Beyond that, she did get her undergraduate degree in marketing at Ohio State. That's far from making her an expert, she concedes. So when she began her second tour of duty in marketing procurement seven years ago, she spent a month as an intern at Saatchi & Saatchi and other Publicis Groupe agencies.

"I've also done two- or three-day deep dives at other agency types," she said. "It's great to see what they do, but I also like to see how clients behave with them. I learned more in my assignment at Saatchi about the things clients do to them, or cause, vs. what is it we buy."

She spent about three quarters of her time shadowing clients other than P&G (non-competing), she said. P&G people tended to be more immersed in marketing than some of the other marketers, which helped. "Where we were hindered," she said, "was that we had a lot of people who got involved."

That was part of the impetus for developing the brand franchise leader model, in which a P&G general manager is in charge of the brand equity and agency relationship on a global level and a broader system that outlines who's in charge of other elements.

"You've heard the saying 'Lot's of people can say no, but nobody can say yes,'" she said. "We tried to move toward a system where one person could say yes very clearly."

Focusing on value and innovation

Three years ago, Stewart Atkinson was in charge of manufacturing laundry detergent for Procter & Gamble in Europe. Three months ago, he took charge of the company's $7.5 billion advertising budget (including around $1 billion in agency fees), which constitutes the biggest media outlay on earth.

Recently tapped as manager-global marketing purchases, Mr. Atkinson, 52, assumes responsibility for media and other communications purchases and P&G's media agencies. In that role, he replaced Bernhard Glock, a career media and marketing manager who left P&G as VP-media last month. Mr. Atkinson has a dual report to VP-Global Purchases Rick Hughes and Global Brand-Building Officer Marc Pritchard.

While he's never been in a marketing job, Mr. Atkinson has been involved in marketing procurement at P&G off and on since its earliest days, in the mid-1990s, as part of the original group that looked to get its hands around the giant marketer's spending. He's also been part of global management teams in the U.S., Europe and Asia that deal extensively with marketing issues.

"It's different than being in the marketing area, but it is where you put the discipline and rigor and process into place for the category general manager to bring the product innovation and marketing messaging in a way you can take it to market," Mr. Atkinson said.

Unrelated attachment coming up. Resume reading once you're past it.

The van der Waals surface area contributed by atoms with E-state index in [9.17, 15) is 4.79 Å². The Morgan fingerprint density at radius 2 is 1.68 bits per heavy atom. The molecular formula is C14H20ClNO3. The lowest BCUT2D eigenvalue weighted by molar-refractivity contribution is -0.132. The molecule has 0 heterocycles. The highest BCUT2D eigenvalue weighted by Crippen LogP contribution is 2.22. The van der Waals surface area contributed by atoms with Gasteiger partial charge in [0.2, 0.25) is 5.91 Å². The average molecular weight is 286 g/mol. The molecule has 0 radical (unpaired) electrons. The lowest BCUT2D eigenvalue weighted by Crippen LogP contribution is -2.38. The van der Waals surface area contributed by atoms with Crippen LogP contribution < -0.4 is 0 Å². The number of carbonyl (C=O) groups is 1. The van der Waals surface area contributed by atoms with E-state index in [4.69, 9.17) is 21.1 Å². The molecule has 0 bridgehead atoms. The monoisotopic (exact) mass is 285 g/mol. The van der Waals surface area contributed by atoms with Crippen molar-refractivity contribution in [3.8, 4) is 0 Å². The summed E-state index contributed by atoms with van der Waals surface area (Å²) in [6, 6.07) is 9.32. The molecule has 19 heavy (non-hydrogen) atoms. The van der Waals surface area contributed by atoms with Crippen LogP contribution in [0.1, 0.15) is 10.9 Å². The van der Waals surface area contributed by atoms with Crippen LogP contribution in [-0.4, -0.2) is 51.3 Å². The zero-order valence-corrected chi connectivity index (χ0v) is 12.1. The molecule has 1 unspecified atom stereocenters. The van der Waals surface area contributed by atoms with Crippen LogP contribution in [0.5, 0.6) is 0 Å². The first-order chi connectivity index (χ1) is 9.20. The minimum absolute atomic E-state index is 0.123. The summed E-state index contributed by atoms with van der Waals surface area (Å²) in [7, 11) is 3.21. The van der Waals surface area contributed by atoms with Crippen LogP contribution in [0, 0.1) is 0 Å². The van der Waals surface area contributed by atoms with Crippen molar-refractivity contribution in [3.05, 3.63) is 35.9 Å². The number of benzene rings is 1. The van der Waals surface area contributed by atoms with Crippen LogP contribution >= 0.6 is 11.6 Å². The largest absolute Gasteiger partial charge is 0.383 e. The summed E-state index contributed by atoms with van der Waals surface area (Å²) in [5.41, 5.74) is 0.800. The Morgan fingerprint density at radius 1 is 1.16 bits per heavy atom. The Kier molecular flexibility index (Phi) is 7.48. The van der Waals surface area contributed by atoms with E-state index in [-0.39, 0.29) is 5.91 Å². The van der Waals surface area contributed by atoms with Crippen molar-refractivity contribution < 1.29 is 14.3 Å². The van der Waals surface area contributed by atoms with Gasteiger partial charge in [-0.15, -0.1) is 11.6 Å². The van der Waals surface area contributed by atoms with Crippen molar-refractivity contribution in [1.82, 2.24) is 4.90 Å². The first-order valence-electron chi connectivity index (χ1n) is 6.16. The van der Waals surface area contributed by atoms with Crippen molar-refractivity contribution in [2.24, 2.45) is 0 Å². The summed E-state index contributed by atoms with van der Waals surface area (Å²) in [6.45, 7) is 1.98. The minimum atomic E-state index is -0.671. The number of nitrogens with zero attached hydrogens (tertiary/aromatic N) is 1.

He's not, he said, approaching his new job with an agenda to blindly cut costs. "It's really about the value that gets created, and that starts with how you're able to out-innovate the market," Mr. Atkinson said.

Chemicals vs. marketing
His most recent experience on marketing services procurement was centralizing and streamlining how P&G purchases shopper-marketing displays, programs and agency services, including customization by retailer and chain.

Before that, he spent years buying chemicals for laundry detergents, doing deals with contract manufacturers for new oral care categories and setting up some of P&G's earliest efforts in buying and selling supplies and products on the internet, in addition to a stint as a human resources manager.

He acknowledges some big differences between those things and buying media or marketing services. With industrial chemicals, "you've got a long history of how work gets done," he said. "Things are clearly specified. There are very disciplined forecast processes in place, so you're dealing with knowns. In marketing services, it's less known. Therefore the skills of being able to [really] define what you have to buy are that much more important. Internal relationship skills carry a premium. Some people are able to make that shift, and some people are not. ... A lot has to do with dealing with ambiguity."

Buying media may not really be as complicated as it's made out to be, and has probably become more complicated than it needs to be, he believes.

"This is after 90 days of getting engaged with it," he said. "Everything on the outside looks very complex. I really think there are a few simple things I'm beginning to understand that we can look to more clearly define. And then in terms of building scale, bring the right parties together in the right way. I'm just not sure we're doing that as well as we could right now."

He'd like to get media decision-making closer to P&G's businesses and brands, he said. "I just came back from a lunch with one of our media AORs and that was the whole topic -- how can we get our agencies more in touch with the brands and the business leaders so we can think more clearly what the priorities are. ... We just have to bring everyone closer to the consumer."

One might expect a less-than-enthusiastic reception to bringing a procurement person into a role once headed by a marketing person. Mr. Atkinson said he's not seeing that. "If you can demonstrate you're creating value, perceptions change rather quickly," he said. "I feel like our relationships are good, and they're getting better and better every day."

Procurement: learning the language

The growing number of marketing procurement specialists also go by a growing number of titles. Here's a field guide to some:

STRATEGIC SOURCING: A k a in Procter & Gamble parlance as BBSS, for brand building strategic sourcing.

PRODUCT SUPPLY: Some marketing procurement people are attached organizationally to the manufacturing and logistics organizations, sometimes also known as "product supply."

STRATEGIC RELATIONSHIP OPTIMIZATION: It's not just about buying, this title points out, but about getting the most for the money.

FINANCE: Many marketing procurement executives are part of corporate finance departments.

MARKETING OPERATIONS: Procurement is a big part of the operation.

INDIRECT PROCUREMENT: As opposed to "direct procurement," usually applied to goods, "indirect procurement" often refers to services, ranging from lawyers to ad agencies.